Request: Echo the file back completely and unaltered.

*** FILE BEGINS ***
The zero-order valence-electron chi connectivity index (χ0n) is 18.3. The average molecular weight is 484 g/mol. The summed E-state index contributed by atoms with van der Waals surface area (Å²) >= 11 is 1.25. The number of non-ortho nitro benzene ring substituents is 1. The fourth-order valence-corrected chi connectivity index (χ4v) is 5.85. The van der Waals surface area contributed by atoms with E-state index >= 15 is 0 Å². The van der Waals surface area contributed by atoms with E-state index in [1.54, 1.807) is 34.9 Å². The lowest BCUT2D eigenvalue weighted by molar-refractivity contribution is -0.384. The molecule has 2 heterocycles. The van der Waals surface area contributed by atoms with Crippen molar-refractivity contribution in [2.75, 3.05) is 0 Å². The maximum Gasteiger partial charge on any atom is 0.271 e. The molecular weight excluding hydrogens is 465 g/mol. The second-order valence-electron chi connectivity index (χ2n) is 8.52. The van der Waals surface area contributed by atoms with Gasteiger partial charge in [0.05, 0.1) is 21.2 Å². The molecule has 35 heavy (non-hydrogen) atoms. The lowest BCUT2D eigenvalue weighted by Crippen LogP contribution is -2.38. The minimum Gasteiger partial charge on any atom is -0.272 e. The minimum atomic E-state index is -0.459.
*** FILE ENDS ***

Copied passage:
The zero-order valence-electron chi connectivity index (χ0n) is 18.3. The average molecular weight is 484 g/mol. The summed E-state index contributed by atoms with van der Waals surface area (Å²) >= 11 is 1.25. The number of non-ortho nitro benzene ring substituents is 1. The fourth-order valence-corrected chi connectivity index (χ4v) is 5.85. The van der Waals surface area contributed by atoms with E-state index >= 15 is 0 Å². The van der Waals surface area contributed by atoms with E-state index in [1.54, 1.807) is 34.9 Å². The lowest BCUT2D eigenvalue weighted by molar-refractivity contribution is -0.384. The molecule has 2 heterocycles. The van der Waals surface area contributed by atoms with Crippen molar-refractivity contribution in [2.75, 3.05) is 0 Å². The maximum Gasteiger partial charge on any atom is 0.271 e. The molecular weight excluding hydrogens is 465 g/mol. The second-order valence-electron chi connectivity index (χ2n) is 8.52. The van der Waals surface area contributed by atoms with Gasteiger partial charge in [0.05, 0.1) is 21.2 Å². The molecule has 35 heavy (non-hydrogen) atoms. The lowest BCUT2D eigenvalue weighted by Crippen LogP contribution is -2.38. The minimum Gasteiger partial charge on any atom is -0.272 e. The minimum atomic E-state index is -0.459.